A Drop of Water: Walter Wick's 1997 BGHB Nonfiction Award Speech

I am very grateful to receive this prestigious award. The circumstances by which I came to do a science book called A Drop of Water makes this award all the more special to me. I would like to tell you why.

I was never a very good student. My grades were below average; I was a slow, reluctant reader; and I had a hard time finishing my homework.

It didn’t help that my siblings excelled at school. My fourth-grade teacher wrote on my report card: “Walter’s a nice boy, but his mind seems to be somewhere else. He’s not his older brothers.” Fortunately, I had skills that my parents and teachers came to appreciate. I loved art projects, I excelled at drawing, and I loved to tinker and build. My father always had a lot of junk in the basement, which mortified my mother. But I would spend hours down there melting things. I made skateboards from old roller skates, I made a pogo stick from an old spring, and I made a unicycle from my little sister’s tricycle. (I’m not sure that she appreciated my talents.)

I discovered photography when I was in high school. Photography had it all. Picture making and gadgetry all rolled into one. Later, at the Paier College of Art, I studied both photojournalism and landscape photography. But I preferred the slow, deliberate discipline of landscape photography, and the first serious landscapes I photographed were of water.

At that time I thought nothing of the science of water; I was responding to whatever caught my eye. Water gliding over rocks, clouds reflecting in rain pools, a galaxy of air bubbles trapped in black ice, and so on. It was intoxicating to search for dreamlike images along a meandering stream. But I needed a job.

To earn money, I started doing commercial photography. I fully expected to quit after a year and go back to doing real photography. But something unexpected happened. I became fascinated with the technical challenges of studio work, which, as it turned out, required skills I already had: patience and a knack for tinkering. My commercial photography stint lasted twenty years.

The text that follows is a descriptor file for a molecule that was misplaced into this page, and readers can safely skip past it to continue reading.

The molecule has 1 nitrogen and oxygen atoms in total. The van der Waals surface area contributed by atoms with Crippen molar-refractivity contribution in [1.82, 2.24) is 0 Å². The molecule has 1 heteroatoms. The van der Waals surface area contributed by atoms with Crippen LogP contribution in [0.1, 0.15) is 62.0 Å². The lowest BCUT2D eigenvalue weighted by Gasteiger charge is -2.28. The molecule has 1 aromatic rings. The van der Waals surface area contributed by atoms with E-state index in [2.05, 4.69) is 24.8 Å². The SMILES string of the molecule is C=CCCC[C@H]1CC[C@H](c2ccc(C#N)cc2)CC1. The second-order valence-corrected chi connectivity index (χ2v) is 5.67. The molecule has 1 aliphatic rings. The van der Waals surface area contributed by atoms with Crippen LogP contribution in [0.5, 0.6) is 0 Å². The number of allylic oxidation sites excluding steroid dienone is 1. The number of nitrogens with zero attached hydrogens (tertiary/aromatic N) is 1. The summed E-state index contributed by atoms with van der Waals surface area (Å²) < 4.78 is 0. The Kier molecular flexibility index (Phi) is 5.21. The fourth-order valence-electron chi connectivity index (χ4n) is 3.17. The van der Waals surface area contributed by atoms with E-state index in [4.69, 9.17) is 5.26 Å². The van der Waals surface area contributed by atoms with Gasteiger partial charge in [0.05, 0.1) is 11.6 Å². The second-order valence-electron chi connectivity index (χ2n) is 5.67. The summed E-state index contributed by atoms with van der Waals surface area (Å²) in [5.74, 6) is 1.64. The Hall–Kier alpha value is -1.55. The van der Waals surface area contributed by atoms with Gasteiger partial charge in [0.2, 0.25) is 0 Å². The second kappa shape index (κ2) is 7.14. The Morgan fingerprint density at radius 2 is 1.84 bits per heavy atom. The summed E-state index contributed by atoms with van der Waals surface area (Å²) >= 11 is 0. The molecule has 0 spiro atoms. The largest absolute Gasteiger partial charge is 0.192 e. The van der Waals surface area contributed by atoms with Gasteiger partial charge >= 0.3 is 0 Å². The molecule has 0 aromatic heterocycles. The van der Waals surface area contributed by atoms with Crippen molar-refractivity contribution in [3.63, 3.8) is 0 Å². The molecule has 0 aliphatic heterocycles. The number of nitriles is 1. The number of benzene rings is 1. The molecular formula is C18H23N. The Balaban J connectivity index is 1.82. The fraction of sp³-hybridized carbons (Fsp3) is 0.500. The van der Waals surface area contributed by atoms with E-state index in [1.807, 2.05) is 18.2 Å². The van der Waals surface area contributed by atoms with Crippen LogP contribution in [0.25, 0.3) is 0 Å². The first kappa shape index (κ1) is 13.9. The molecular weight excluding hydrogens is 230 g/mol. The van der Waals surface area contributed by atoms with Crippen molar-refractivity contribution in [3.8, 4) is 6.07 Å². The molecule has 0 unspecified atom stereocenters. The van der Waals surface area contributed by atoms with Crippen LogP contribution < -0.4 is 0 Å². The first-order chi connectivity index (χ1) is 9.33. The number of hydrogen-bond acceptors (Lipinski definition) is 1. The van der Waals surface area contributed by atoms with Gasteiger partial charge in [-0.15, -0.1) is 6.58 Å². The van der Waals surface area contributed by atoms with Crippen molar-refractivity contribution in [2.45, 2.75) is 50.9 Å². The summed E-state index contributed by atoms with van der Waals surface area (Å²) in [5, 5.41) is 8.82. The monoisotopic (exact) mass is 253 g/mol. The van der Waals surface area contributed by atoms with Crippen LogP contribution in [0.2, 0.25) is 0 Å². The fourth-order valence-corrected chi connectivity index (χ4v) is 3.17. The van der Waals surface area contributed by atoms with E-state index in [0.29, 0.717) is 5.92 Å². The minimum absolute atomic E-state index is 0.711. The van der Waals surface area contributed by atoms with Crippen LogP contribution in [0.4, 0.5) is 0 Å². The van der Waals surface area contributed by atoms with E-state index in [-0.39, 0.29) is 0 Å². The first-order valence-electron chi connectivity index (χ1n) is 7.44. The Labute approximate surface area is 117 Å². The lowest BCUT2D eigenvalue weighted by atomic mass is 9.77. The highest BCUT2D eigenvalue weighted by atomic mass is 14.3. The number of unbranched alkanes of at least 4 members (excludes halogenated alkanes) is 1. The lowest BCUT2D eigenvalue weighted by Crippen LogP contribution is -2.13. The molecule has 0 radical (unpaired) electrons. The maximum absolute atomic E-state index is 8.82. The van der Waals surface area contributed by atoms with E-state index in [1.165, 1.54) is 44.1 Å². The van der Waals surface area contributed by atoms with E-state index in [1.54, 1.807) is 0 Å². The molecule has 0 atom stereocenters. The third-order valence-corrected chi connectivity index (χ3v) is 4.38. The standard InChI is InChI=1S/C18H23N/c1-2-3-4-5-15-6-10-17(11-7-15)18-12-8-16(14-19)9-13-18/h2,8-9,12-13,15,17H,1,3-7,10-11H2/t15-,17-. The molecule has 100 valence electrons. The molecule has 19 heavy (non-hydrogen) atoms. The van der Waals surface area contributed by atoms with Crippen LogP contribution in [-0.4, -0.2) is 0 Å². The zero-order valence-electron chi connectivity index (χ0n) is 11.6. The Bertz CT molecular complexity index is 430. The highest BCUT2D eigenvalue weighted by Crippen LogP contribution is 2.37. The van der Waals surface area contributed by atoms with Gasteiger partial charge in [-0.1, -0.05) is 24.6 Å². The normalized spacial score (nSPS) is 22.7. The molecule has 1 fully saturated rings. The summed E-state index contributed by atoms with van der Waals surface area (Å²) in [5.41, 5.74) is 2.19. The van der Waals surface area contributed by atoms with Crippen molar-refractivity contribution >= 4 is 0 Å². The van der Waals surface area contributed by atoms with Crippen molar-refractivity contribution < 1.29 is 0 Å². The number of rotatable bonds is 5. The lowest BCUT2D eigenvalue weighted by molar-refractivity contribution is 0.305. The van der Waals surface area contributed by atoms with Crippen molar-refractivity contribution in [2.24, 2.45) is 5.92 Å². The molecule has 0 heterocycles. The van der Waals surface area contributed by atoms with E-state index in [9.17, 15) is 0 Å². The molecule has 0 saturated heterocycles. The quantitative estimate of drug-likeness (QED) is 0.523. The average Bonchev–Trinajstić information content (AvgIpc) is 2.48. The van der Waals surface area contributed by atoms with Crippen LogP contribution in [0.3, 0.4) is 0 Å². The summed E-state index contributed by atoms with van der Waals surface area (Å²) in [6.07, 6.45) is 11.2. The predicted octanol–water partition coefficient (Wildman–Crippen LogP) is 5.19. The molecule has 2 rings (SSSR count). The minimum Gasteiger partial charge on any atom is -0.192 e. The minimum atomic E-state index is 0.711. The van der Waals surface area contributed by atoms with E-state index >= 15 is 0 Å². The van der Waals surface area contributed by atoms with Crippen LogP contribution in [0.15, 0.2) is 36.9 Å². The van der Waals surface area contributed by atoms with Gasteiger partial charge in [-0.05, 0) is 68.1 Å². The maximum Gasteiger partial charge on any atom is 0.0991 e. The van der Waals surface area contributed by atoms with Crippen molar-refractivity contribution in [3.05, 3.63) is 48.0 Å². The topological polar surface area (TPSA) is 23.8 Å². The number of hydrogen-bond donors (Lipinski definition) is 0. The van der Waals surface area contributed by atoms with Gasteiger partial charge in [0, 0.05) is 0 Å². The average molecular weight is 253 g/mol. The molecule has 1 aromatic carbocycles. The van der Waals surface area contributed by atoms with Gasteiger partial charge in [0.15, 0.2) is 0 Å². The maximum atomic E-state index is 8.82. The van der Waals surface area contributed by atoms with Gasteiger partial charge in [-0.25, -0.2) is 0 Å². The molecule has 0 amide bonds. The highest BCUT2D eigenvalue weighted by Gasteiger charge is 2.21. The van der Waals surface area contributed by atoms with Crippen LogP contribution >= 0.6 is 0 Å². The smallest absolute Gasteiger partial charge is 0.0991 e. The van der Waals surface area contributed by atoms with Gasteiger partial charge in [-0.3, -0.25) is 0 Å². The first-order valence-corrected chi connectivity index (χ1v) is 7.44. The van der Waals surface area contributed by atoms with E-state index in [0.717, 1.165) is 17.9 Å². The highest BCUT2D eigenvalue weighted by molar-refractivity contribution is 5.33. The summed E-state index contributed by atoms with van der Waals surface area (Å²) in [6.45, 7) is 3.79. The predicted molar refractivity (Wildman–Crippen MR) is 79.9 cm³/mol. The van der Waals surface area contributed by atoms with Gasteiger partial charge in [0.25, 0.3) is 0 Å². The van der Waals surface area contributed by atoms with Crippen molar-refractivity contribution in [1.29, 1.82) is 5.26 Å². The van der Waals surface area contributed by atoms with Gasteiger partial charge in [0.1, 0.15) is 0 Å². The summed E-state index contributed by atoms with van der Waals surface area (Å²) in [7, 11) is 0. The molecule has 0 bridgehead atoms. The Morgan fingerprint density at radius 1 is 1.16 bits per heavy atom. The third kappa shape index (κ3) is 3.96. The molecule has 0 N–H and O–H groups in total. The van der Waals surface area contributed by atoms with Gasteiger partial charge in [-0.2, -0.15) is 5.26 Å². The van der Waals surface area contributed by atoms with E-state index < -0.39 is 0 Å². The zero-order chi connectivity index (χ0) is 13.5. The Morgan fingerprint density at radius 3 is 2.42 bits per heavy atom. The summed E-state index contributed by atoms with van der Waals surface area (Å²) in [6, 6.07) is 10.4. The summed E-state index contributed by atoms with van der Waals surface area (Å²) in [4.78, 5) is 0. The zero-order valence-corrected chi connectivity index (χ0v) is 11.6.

During that time, my aesthetic and technical skills grew. I was also learning science. The refraction of light, once an abstraction in my school books, became concrete as a result of direct observations in my daily work. Whether it was an optical problem I had to solve one day, or an optical phenomenon I would exploit the next, it was always fascinating. Thus, through the love of photography, I learned to love Science.

A curious side-effect was that I started to collect nineteenth-century science books with strange titles such as The Fairy Land of Science; Magical Experiments; Soap Bubbles: And the Forces that Mould Them. I became fascinated with the engravings that illustrated the experiments. I decided to re-create some of the experiments and photograph them. My favorite involved a square soap bubble. The results seemed magical—  not because of any photographic trick, but because of the forces of nature. At that moment, science became for me not just a solution to technical problems, but an exciting subject as well.

I didn’t think of doing children’s books until I teamed up with author Jean Marzollo and designer Carol Devine Carson to work on a series of books called I Spy. Through I Spy, I’ve had wonderful opportunities to visit schools and to see how children respond to my photography. After slide presentations, which involve a lot of audience participation, teachers often comment to me that the most active participant — the hero of the assembly — is a kid who does not otherwise perform well. My comment to the teacher is
always the same: “I was that kid.”

It occurred to me that I could make a science book for children from a perspective I knew best — concrete, direct observations of scientific phenomena through photographs. I felt that water would make an excellent subject, not only for its obvious importance in science, but also for its extraordinary optical properties.

The idea to use a single drop of water as the predominant motif is a typical device of the nineteenth-century books I collect. The idea also has an obvious advantage. Scientific concepts such as states of matter are easier to grasp in the small scale realm of a drop of water, as opposed to the large scale complexities of global water systems.

So with these objectives in place, it was a simple matter of doing the photographs and writing the accompanying text. Or so I thought.